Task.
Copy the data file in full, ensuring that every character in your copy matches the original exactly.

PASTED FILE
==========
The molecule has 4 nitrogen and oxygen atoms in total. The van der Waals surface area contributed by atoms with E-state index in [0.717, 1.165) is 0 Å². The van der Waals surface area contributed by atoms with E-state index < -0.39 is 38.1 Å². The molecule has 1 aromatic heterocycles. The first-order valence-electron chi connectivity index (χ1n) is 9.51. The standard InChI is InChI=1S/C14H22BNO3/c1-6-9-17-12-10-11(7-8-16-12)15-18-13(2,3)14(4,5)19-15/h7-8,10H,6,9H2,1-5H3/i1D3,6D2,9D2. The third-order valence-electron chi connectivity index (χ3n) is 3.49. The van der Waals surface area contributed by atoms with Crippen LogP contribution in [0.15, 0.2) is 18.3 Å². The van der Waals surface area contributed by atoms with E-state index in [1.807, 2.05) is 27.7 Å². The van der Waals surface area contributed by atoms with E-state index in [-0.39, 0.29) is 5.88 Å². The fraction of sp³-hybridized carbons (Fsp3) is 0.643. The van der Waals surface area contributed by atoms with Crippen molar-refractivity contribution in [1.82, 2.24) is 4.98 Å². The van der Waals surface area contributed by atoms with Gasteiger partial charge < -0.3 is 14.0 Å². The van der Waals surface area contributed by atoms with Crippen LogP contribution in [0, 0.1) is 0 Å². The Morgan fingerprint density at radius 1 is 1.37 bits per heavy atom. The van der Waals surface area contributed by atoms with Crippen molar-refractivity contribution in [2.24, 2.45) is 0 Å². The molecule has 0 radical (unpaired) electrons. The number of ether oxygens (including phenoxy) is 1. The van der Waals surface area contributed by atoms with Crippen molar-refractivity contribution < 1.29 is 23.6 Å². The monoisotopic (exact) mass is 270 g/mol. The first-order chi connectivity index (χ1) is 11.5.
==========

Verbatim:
The molecule has 4 nitrogen and oxygen atoms in total. The van der Waals surface area contributed by atoms with E-state index in [0.717, 1.165) is 0 Å². The van der Waals surface area contributed by atoms with E-state index < -0.39 is 38.1 Å². The molecule has 1 aromatic heterocycles. The first-order valence-electron chi connectivity index (χ1n) is 9.51. The standard InChI is InChI=1S/C14H22BNO3/c1-6-9-17-12-10-11(7-8-16-12)15-18-13(2,3)14(4,5)19-15/h7-8,10H,6,9H2,1-5H3/i1D3,6D2,9D2. The third-order valence-electron chi connectivity index (χ3n) is 3.49. The van der Waals surface area contributed by atoms with Crippen LogP contribution in [0.15, 0.2) is 18.3 Å². The van der Waals surface area contributed by atoms with E-state index in [1.807, 2.05) is 27.7 Å². The van der Waals surface area contributed by atoms with E-state index in [-0.39, 0.29) is 5.88 Å². The fraction of sp³-hybridized carbons (Fsp3) is 0.643. The van der Waals surface area contributed by atoms with Crippen molar-refractivity contribution in [1.82, 2.24) is 4.98 Å². The van der Waals surface area contributed by atoms with Gasteiger partial charge < -0.3 is 14.0 Å². The van der Waals surface area contributed by atoms with Crippen LogP contribution in [0, 0.1) is 0 Å². The Morgan fingerprint density at radius 1 is 1.37 bits per heavy atom. The van der Waals surface area contributed by atoms with Crippen molar-refractivity contribution in [2.24, 2.45) is 0 Å². The molecule has 0 radical (unpaired) electrons. The number of ether oxygens (including phenoxy) is 1. The van der Waals surface area contributed by atoms with Crippen molar-refractivity contribution < 1.29 is 23.6 Å². The monoisotopic (exact) mass is 270 g/mol. The first-order chi connectivity index (χ1) is 11.5.